While Bogner was in between jobs, his father asked him if he could edit a book Laitman wrote about the Kabbalistic meaning of anti-Semitism. Later, Laitman surprised Bogner with a new proposition: move to Israel and write a book. Bogner joined the Bnei Baruch institute and started writing The Egotist, which was ultimately published by Laitman Kabbalah Publishers.

Laitman says Bogner “truly wants to explore the authentic wisdom of Kabbalah” and “to find the essence and purpose of life—to understand why we live and what is our role in life, and how it relates to humanity’s past, present and future.”

“While he takes a general interest in all of the above, he also zooms in on how people live today and the behavioral psychology of his millennial generation,” Laitman tells JNS. “So he has a very wide range of interests, and I truly enjoy watching him develop.”

Bogner’s forthcoming book, whose working title is “Gates of Impurity,” is a Kabbalah-infused novel in which the surviving Jews of the Middle East live on Shadwan, a landfill off the coast of Egypt, after being ruled by warring Islamic powers for decades.

Laitman says Bogner’s work is unique and impactful due to the author’s exploration of “politics, economics, culture and education, in light of the crisis the world is going through—spiritually, economically and socially. I appreciate his true interest in that, and I’m looking forward to seeing how this special young man continues to grow here among us.”

The Times Of Israel: “Today’s Challenges To Jews And The Lack Of Leadership”

The Times of Israel published my new article “Today’s Challenges to Jews and the Lack of Leadership

The future of the Jewish nation is at stake. Has the time come for a “modern-day Moses” for the Jewish people—a leader, a group, or a movement that will pave the way to unity in the face of the current divisions and conflicts? A type of advance-squadron leadership who addresses the most pressing issues affecting the Jews in the Diaspora and Israel, and bridges the gaps between them?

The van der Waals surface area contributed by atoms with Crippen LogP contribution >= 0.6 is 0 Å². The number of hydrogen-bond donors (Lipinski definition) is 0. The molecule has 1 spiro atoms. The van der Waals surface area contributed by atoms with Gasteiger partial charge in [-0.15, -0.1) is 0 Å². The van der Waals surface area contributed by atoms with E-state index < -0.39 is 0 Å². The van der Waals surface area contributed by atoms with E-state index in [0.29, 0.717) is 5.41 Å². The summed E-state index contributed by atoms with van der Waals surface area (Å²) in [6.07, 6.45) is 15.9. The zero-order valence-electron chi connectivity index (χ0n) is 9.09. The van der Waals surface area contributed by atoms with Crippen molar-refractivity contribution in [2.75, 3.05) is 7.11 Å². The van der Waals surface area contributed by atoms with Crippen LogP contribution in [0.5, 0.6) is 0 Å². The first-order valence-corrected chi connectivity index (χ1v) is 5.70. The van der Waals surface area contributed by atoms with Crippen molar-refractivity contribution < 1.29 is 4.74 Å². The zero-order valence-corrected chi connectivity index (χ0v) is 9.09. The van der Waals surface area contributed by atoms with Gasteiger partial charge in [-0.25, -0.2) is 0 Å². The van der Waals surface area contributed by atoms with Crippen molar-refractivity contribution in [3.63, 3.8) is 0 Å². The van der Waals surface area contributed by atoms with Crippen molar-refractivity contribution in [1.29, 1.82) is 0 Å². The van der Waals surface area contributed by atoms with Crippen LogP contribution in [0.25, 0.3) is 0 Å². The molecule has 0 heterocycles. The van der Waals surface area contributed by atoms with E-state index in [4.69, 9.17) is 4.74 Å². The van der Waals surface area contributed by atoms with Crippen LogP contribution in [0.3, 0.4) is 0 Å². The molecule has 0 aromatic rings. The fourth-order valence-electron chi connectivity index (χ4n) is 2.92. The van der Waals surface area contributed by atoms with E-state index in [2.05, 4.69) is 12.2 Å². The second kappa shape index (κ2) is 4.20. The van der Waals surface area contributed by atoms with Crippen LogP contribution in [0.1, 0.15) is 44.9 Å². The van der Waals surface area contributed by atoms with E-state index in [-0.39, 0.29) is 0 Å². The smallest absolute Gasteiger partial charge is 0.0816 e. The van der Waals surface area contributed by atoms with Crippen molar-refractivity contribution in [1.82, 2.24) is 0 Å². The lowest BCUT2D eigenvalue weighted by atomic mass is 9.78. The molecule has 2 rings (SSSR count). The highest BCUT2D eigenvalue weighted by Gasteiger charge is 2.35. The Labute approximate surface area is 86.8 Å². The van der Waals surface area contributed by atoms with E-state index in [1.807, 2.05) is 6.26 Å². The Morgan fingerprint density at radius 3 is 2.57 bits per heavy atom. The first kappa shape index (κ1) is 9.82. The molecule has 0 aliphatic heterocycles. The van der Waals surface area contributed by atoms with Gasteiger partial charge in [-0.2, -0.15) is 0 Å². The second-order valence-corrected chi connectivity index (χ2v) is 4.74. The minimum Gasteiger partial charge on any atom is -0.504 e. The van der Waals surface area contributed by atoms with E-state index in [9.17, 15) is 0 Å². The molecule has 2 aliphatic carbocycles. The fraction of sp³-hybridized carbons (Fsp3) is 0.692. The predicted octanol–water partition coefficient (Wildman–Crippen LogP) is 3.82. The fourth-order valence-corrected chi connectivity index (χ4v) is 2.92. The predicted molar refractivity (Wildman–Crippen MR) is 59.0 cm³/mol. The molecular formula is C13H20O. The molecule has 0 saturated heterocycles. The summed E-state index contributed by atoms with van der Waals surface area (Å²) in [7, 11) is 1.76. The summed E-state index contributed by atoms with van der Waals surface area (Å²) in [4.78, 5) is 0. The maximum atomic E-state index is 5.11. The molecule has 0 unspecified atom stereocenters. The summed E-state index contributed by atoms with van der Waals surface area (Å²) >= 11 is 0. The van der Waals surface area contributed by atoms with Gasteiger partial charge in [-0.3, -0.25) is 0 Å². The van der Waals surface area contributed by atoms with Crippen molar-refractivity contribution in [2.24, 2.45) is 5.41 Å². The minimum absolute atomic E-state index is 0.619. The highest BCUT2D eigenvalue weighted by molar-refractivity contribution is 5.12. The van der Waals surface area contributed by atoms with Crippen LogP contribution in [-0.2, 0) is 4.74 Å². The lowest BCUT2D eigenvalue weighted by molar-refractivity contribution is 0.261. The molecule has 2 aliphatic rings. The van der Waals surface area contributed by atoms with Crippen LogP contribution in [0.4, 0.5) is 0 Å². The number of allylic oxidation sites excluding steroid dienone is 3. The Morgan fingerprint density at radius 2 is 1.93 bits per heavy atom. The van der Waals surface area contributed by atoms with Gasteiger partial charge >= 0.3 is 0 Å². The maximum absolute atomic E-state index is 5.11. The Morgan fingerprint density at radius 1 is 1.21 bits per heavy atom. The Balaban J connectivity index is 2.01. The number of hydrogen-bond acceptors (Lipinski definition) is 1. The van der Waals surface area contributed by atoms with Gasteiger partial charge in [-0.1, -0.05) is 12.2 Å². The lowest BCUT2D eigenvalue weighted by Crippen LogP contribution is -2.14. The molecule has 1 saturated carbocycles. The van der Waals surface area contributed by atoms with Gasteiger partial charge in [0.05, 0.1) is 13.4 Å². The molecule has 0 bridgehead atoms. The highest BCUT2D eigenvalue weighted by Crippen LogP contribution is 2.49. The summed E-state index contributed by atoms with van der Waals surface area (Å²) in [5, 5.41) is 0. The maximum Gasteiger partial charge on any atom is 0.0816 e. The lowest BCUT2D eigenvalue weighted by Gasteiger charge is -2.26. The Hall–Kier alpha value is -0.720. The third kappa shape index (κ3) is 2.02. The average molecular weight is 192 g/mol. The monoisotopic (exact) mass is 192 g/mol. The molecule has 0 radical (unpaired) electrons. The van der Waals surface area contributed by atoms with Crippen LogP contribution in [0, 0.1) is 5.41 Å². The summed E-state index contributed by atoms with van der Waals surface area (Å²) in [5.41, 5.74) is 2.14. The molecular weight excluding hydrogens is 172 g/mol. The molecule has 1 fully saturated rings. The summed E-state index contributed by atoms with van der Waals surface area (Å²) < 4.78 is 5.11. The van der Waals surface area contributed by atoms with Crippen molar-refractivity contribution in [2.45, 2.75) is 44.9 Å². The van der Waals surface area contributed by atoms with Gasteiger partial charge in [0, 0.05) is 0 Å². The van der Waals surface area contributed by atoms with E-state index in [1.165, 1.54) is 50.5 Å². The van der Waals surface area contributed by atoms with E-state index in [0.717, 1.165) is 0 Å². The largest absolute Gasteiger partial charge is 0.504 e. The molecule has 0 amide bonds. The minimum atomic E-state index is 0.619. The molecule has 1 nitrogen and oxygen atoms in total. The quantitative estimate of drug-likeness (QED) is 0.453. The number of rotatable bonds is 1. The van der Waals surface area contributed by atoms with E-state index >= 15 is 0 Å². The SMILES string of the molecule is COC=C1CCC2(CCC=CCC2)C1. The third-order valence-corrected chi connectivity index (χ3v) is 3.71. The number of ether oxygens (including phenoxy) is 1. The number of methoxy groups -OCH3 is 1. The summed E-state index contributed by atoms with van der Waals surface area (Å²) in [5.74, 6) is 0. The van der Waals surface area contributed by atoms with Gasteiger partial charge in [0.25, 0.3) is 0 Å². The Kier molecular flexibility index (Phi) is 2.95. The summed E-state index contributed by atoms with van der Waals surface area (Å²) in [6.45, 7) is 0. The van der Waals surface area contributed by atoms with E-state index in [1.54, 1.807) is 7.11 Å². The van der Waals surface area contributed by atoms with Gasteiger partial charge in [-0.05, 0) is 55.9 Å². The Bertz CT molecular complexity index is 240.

Internal fragmentation and divisiveness, apathy, assimilation and anti-Semitism are only a few of the Jewish world’s challenges. These problems are clearly evident, but no one is stepping up with solutions or feasible plans to effectively address these issues, which could rapidly escalate and threaten our very existence. We are too busy squabbling with each other while our enemies unite forces against us.

In Europe, anti-Semitism has reached such levels that Jews have been warned not to wear kippot in public for fear of being violently attacked. In Britain, anti-Semitic incidents hit record highs for the second consecutive year with over 100 new cases being recorded every month by watchdog groups. In Germany, a country that previously enforced among the toughest legislation in the world prohibiting the use of Nazi symbols, recently lifted that ban for computer games. The sale of neo-Nazi merchandise and neo-Nazi gatherings at music festivals are no longer taboo. In the US alone, 3,023 incidents of anti-Semitism were reported in 2017 – 2018, the highest level in two decades, according to the Anti-Defamation League (ADL).

Meanwhile, there is a growing rift between American Jews and Israelis. A significant shift is taking place in the younger generation of American Jews’ views about what it means to be Jewish. Thus, one of the greatest concerns of American Jewry is maintaining the Jewish identity of the next generation, and the memory of the Jewish people, to help avoid existential risks to the Jewish people.